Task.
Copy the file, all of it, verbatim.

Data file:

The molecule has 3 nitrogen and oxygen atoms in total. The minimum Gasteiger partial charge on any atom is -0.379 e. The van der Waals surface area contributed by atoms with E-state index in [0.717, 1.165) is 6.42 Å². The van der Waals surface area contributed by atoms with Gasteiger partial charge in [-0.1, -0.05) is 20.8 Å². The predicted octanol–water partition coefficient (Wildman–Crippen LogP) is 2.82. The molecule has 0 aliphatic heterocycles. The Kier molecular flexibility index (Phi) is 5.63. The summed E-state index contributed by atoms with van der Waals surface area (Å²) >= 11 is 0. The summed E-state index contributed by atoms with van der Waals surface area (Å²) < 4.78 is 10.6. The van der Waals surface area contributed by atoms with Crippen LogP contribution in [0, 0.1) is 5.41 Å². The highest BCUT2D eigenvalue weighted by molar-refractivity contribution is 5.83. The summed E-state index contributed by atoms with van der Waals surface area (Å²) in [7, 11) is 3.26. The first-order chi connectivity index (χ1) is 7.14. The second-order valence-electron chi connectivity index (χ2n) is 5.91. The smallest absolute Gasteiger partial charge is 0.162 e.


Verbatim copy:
The molecule has 3 nitrogen and oxygen atoms in total. The minimum Gasteiger partial charge on any atom is -0.379 e. The van der Waals surface area contributed by atoms with E-state index in [0.717, 1.165) is 6.42 Å². The van der Waals surface area contributed by atoms with Gasteiger partial charge in [-0.1, -0.05) is 20.8 Å². The predicted octanol–water partition coefficient (Wildman–Crippen LogP) is 2.82. The molecule has 0 aliphatic heterocycles. The Kier molecular flexibility index (Phi) is 5.63. The summed E-state index contributed by atoms with van der Waals surface area (Å²) >= 11 is 0. The summed E-state index contributed by atoms with van der Waals surface area (Å²) < 4.78 is 10.6. The van der Waals surface area contributed by atoms with Crippen LogP contribution in [0, 0.1) is 5.41 Å². The highest BCUT2D eigenvalue weighted by molar-refractivity contribution is 5.83. The summed E-state index contributed by atoms with van der Waals surface area (Å²) in [7, 11) is 3.26. The first-order chi connectivity index (χ1) is 7.14. The second-order valence-electron chi connectivity index (χ2n) is 5.91. The smallest absolute Gasteiger partial charge is 0.162 e.